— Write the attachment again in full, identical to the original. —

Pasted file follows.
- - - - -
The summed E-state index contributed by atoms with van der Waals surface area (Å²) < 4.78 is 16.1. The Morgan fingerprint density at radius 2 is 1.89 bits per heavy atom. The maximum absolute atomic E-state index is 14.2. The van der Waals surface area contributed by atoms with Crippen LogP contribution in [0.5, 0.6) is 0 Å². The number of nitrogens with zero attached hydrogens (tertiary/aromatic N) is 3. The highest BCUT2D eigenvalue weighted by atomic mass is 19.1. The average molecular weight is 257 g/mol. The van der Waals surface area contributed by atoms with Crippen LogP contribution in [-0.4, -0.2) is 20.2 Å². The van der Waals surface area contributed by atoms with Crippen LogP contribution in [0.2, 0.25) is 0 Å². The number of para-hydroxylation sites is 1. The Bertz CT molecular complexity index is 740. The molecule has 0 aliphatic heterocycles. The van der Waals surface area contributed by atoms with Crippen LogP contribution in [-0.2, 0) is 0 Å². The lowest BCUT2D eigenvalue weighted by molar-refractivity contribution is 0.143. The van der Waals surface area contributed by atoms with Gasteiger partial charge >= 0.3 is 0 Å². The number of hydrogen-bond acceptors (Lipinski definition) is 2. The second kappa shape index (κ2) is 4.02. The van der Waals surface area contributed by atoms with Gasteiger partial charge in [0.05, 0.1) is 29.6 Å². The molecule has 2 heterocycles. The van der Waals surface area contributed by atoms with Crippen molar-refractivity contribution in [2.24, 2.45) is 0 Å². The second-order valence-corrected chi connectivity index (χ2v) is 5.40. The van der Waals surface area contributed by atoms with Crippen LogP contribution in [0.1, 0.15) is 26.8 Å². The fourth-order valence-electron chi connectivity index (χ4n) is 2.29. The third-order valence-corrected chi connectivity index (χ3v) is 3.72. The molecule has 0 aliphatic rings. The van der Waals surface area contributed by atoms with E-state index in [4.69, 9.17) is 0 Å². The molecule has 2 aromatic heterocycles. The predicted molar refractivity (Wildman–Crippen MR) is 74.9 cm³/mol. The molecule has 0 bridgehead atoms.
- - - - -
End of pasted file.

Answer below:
The summed E-state index contributed by atoms with van der Waals surface area (Å²) < 4.78 is 16.1. The Morgan fingerprint density at radius 2 is 1.89 bits per heavy atom. The maximum absolute atomic E-state index is 14.2. The van der Waals surface area contributed by atoms with Crippen LogP contribution in [0.5, 0.6) is 0 Å². The number of nitrogens with zero attached hydrogens (tertiary/aromatic N) is 3. The highest BCUT2D eigenvalue weighted by atomic mass is 19.1. The average molecular weight is 257 g/mol. The van der Waals surface area contributed by atoms with Crippen LogP contribution in [-0.4, -0.2) is 20.2 Å². The van der Waals surface area contributed by atoms with Crippen LogP contribution in [0.2, 0.25) is 0 Å². The number of para-hydroxylation sites is 1. The Bertz CT molecular complexity index is 740. The molecule has 0 aliphatic heterocycles. The van der Waals surface area contributed by atoms with Crippen LogP contribution in [-0.2, 0) is 0 Å². The lowest BCUT2D eigenvalue weighted by molar-refractivity contribution is 0.143. The van der Waals surface area contributed by atoms with Gasteiger partial charge >= 0.3 is 0 Å². The number of hydrogen-bond acceptors (Lipinski definition) is 2. The second kappa shape index (κ2) is 4.02. The van der Waals surface area contributed by atoms with Gasteiger partial charge in [0.05, 0.1) is 29.6 Å². The molecule has 2 heterocycles. The van der Waals surface area contributed by atoms with Crippen molar-refractivity contribution in [2.24, 2.45) is 0 Å². The second-order valence-corrected chi connectivity index (χ2v) is 5.40. The van der Waals surface area contributed by atoms with Crippen LogP contribution in [0.1, 0.15) is 26.8 Å². The fourth-order valence-electron chi connectivity index (χ4n) is 2.29. The third-order valence-corrected chi connectivity index (χ3v) is 3.72. The molecule has 0 aliphatic rings. The van der Waals surface area contributed by atoms with E-state index in [4.69, 9.17) is 0 Å². The molecule has 2 aromatic heterocycles. The predicted molar refractivity (Wildman–Crippen MR) is 74.9 cm³/mol. The molecule has 0 bridgehead atoms.